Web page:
Supreme Court weighs historic same-sex marriage questionReprints
Oral arguments before the U.S. Supreme Court on potential nationwide legalization of same-sex marriage yielded limited insight into how the high court might rule on the issue.
Later this year, the court will determine whether the 14th Amendment to the U.S. Constitution requires states to issue marriage licenses to same-sex couples and recognize the validity other state's same-sex marriages.
On Tuesday, the court heard oral arguments in James Obergefell et al. v. Richard Hodges, one of four cases consolidated before the court challenging anti-gay marriage laws in Michigan, Ohio, Kentucky and Tennessee.
Justice Anthony Kennedy — viewed by many to be the deciding vote — was equally critical of arguments in favor of striking down state laws that prohibit gay and lesbian couples from legally marrying and arguments in favor of permitting states defining marriage as they see fit.
“(The traditional) definition of marriage has been with us for a millennia,” Justice Kennedy said during his questioning of Mary Bonauto, the Portland, Maine-based civil rights project director for the nonprofit legal aid group Gay & Lesbian Advocates & Defenders, who argued for more than a dozen same-sex couples seeking equal marriage rights.
“It's very difficult for the court to say, 'Oh, well, we know better,' ” Justice Kennedy said.
Ms. Bonauto told the justices that the central question is “not about the court vs. the states” in defining marriage. “It's about the individual making the choice to marry and with whom to marry, or the government.”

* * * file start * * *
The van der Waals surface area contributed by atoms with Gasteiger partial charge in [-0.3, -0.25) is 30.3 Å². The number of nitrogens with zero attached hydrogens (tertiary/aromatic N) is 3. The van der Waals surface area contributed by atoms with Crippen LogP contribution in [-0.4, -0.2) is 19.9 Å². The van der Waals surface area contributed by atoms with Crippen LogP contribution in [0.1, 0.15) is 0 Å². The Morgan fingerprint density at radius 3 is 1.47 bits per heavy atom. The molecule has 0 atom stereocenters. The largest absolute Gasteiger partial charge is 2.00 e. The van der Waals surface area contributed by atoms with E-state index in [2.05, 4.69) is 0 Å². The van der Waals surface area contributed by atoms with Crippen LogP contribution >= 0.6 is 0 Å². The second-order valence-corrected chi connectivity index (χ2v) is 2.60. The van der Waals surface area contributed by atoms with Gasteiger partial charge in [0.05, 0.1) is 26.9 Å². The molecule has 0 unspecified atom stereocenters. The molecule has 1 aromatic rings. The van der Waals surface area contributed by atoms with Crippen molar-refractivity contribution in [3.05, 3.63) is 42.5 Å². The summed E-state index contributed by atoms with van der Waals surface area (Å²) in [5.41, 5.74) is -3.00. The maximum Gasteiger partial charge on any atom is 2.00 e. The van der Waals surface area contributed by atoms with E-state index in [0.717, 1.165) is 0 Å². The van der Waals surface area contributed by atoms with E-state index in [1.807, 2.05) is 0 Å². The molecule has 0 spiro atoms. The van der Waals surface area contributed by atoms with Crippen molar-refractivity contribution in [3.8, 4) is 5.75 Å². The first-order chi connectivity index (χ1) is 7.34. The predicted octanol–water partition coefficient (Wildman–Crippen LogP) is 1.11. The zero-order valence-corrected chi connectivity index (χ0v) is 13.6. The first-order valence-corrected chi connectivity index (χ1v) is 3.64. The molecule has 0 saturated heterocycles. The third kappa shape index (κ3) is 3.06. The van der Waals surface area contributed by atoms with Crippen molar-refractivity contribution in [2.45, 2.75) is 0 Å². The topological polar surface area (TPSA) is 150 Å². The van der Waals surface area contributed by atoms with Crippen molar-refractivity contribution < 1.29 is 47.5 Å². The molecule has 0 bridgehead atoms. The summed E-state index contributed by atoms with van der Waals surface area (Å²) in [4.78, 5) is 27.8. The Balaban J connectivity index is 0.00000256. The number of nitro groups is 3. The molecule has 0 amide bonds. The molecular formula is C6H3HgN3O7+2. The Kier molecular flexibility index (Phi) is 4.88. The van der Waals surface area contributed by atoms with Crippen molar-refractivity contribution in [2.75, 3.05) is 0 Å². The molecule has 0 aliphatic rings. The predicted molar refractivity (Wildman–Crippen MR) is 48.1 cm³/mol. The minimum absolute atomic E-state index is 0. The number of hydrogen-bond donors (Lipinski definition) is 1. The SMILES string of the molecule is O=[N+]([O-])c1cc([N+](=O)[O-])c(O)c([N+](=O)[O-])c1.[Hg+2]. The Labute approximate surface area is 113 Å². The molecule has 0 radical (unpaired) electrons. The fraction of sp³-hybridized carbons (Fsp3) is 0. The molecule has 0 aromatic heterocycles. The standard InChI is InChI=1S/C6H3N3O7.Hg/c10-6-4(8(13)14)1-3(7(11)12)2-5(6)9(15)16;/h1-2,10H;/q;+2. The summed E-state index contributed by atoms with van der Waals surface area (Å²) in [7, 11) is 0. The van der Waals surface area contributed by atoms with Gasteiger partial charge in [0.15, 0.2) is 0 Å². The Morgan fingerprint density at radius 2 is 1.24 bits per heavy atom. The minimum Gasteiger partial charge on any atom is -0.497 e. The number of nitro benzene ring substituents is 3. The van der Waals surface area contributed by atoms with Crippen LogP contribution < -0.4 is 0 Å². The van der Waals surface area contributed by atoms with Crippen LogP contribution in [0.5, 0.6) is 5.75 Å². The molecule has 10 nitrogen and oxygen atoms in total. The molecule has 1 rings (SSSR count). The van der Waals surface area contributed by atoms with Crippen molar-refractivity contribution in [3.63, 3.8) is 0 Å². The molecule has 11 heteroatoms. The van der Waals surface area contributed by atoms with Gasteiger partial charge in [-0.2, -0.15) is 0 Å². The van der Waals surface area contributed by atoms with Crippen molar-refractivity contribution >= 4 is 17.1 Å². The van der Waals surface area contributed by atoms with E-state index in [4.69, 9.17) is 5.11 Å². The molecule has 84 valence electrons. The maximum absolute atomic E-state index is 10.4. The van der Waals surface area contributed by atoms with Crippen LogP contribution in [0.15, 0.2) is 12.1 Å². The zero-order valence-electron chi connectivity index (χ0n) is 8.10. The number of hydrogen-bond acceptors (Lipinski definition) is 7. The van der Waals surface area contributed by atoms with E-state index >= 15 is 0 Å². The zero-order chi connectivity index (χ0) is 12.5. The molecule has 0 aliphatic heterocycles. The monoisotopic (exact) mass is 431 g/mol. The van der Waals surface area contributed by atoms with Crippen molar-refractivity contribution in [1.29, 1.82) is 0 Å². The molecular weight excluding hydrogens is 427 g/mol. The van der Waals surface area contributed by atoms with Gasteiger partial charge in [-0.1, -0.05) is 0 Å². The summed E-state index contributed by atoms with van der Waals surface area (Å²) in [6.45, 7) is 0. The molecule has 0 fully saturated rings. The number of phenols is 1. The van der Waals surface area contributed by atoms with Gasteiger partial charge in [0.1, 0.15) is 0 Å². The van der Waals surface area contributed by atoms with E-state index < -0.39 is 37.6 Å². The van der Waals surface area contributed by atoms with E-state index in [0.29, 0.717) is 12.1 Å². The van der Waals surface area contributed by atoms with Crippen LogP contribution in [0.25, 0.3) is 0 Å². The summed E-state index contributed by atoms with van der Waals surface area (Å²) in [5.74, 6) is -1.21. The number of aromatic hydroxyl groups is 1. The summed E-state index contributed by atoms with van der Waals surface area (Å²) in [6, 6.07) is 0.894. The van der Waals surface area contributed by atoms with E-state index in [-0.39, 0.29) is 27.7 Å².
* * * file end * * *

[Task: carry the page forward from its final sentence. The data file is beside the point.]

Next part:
Justice Kennedy was similarly skeptical of arguments on behalf of the state of Michigan, which has a constitutional amendment banning same-sex marriage, rejecting the premise that legalizing same-sex marriage would prove harmful to opposite-sex couples and their children.
“That assumes that same-sex couples could have the more noble purpose (of child-rearing), and that's the whole point,” Justice Kennedy said. “Same-sex couples say, 'Of course, we understand the nobility and the sacredness of marriage. We know we can't procreate, but we want the other attributes of it in order to show that we, too, have a dignity that can be fulfilled.' ”
In response, Michigan Special Assistant Attorney General John Bursch said the state's point is that “when you change something as fundamental as the marriage definition, the dictionary definition that has existed for millennia, and you apply that over generations, those changes matter.”
In November, a divided three-judge panel of the 6th U.S. Circuit Court of Appeals ruled in favor of states' authority to deny marriage rights and benefits for gay and lesbian couples.
The ruling was the first by a federal appeals court to uphold statewide gay marriage prohibitions.
Prior to that ruling, four other federal appeals courts and more than two dozen federal judges struck down state laws excluding same-sex couples from spousal rights, protections and benefits — including eligibility rights and privileges under state tax codes, insurance regulations and health care rules.